Juries

Unanimous Juries and Incorporation of the Bill of Rights

Unanimous juries (like the ban on excessive fines) might be an easy case; but at some point we will need a theory.

|The Volokh Conspiracy |

I was very excited to the see the Supreme Court agree to take up the constitutionality of non-unanimous jury verdicts in Ramos v. Louisiana. For reasons that have been well-discussed by others, Louisiana's practice appears to be an outlier both historically and today, and very likely a good occasion to overrule a Supreme Court precedent that is contrary to the Constitution's original meaning.

I assume that it is not a coincidence that the cert grant happened shortly after the Court's decision in Timbs v. Indiana to unanimously incorporate the Excessive Fines Clause against the states. At oral argument in Timbs, Justice Gorsuch seemed to suggest that complete incorporation of the bill of rights was at this point a foregone conclusion. But in the decision in Timbs it became clear that the Justices may not have complete agreement on a theory of incorporation, with the majority extending the Court's current substantive due process precedents, while Thomas takes the more historically accurate path of applying the Privileges or Immunities Clause. As Justice Gorsuch noted in a concurring opinion, in Timbs, nothing turned on the Court's theory of incorporation. And that is probably true in Ramos too. But at some point, it might.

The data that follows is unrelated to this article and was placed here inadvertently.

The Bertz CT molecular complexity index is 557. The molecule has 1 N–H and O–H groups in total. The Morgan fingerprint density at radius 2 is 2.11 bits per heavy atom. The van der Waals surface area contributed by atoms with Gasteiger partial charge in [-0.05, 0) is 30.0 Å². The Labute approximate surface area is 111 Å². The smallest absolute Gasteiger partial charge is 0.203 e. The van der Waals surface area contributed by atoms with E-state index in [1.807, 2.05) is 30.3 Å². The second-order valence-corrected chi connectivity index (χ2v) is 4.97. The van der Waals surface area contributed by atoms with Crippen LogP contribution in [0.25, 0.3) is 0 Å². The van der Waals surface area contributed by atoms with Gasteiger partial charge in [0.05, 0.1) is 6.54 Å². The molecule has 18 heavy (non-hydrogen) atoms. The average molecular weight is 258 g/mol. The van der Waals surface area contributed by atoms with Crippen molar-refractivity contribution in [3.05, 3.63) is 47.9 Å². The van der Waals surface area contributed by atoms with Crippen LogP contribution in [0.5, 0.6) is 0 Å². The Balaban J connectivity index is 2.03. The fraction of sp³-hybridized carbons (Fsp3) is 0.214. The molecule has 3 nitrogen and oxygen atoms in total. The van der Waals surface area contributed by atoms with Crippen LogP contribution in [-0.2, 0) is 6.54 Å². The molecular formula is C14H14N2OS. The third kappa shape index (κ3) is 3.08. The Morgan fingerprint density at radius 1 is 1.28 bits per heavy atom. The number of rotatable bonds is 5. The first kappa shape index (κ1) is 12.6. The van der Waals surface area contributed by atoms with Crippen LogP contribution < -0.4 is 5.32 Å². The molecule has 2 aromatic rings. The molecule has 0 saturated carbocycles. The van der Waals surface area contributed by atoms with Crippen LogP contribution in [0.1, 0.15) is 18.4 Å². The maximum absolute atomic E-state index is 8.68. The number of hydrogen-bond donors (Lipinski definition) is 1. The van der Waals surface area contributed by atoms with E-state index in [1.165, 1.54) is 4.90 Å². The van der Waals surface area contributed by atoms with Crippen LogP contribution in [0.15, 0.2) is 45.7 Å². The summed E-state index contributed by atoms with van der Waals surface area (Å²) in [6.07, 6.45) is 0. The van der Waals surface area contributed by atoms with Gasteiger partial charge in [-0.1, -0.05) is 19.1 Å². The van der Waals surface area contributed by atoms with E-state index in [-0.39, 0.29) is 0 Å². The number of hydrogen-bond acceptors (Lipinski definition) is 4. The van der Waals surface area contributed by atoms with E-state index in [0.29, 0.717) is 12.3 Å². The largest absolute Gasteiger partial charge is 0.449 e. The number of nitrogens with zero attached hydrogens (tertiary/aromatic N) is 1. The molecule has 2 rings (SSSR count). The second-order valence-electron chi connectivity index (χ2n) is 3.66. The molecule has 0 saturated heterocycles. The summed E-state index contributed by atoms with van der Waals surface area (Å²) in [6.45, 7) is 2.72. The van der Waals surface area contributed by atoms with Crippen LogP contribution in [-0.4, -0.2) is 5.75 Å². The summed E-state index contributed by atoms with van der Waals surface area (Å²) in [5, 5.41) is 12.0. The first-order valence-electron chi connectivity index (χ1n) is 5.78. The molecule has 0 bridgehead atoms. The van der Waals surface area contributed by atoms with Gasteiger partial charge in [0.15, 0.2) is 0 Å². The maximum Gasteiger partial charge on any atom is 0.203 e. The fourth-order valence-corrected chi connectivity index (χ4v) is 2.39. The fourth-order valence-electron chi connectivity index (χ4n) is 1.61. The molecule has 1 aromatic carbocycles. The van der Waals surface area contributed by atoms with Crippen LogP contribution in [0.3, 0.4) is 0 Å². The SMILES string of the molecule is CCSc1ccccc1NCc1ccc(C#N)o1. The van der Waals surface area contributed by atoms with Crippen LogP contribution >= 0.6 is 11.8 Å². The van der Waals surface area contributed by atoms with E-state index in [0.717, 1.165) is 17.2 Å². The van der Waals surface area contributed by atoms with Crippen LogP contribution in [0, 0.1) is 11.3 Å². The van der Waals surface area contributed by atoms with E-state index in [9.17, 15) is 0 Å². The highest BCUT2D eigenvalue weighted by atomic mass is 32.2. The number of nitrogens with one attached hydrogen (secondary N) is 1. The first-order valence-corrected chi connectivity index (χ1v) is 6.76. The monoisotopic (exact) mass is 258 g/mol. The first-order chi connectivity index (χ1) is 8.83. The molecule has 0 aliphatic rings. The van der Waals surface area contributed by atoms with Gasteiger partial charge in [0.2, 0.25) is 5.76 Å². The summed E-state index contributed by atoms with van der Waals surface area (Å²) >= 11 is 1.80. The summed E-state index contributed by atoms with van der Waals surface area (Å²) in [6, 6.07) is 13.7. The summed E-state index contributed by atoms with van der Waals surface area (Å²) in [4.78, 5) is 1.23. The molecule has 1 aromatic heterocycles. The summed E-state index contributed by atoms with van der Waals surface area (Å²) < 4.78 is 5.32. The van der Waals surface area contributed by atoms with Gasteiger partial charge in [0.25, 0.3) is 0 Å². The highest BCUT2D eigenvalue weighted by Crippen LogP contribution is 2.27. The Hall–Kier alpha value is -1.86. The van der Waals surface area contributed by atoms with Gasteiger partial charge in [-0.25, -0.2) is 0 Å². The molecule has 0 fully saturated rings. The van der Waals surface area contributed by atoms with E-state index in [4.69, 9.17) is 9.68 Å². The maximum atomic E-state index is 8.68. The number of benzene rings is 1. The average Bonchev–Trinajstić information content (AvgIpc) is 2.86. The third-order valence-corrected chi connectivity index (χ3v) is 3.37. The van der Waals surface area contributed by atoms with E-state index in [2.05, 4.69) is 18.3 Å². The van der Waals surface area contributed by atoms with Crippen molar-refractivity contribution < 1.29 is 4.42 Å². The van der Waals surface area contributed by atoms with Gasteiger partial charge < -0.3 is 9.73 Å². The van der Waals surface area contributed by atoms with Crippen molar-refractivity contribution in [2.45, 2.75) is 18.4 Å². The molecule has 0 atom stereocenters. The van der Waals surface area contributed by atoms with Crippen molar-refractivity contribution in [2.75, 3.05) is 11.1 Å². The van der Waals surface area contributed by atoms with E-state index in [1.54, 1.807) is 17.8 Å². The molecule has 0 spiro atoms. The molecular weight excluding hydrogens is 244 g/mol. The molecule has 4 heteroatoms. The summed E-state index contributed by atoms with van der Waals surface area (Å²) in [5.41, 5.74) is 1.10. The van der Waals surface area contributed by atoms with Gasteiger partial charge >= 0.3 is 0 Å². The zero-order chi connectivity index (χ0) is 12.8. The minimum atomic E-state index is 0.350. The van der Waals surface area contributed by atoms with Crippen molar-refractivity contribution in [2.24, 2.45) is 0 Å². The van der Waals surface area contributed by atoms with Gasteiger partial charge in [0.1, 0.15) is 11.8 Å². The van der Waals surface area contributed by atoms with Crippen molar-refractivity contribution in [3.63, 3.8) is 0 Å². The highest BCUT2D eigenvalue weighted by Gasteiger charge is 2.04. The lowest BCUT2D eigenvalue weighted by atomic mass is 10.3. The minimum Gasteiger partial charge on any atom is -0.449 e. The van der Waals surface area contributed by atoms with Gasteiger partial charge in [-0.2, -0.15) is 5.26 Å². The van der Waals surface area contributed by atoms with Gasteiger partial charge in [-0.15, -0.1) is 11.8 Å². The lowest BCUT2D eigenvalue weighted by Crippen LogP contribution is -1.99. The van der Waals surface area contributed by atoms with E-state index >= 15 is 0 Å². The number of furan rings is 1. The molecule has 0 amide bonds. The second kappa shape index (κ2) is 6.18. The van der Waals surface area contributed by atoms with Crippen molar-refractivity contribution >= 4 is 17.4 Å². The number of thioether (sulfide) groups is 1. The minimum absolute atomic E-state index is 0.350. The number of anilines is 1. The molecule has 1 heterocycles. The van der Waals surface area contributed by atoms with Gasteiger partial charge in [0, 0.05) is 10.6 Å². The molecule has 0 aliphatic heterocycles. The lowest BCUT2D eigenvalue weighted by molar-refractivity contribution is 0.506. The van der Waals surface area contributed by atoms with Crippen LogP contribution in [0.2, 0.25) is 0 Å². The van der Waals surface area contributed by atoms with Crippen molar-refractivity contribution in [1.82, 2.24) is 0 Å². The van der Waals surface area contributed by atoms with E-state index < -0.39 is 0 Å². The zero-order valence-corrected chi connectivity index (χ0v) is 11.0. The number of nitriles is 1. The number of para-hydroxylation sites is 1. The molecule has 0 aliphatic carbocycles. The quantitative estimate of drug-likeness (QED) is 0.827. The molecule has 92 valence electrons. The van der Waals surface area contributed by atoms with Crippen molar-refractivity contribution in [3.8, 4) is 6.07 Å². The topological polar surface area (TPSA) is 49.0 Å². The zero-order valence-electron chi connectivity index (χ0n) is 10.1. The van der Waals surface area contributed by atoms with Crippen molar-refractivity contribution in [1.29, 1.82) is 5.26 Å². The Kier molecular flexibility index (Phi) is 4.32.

So what does the Constitution tell us about incorporation of the bill of rights, and what should the Supreme Court do about the other enumerated rights it has not incorporated, such as the Seventh Amendment's guarantee of a civil jury, or the Fifth Amendment's right to grand jury indictment. Here, as usual, I'm in the debt of Chris Green, who has written:

The[] four most plausible approaches for basic privileges that must be given to all citizens of the United States are (a) rights in the Bill of Rights or elsewhere in the text of the federal constitution as limits on the federal government, (b) rights prevalent in 1868, when the Fourteenth Amendment was adopted, (c) morally-genuine rights, and (d) rights prevalent today, at the time we are applying the Clause.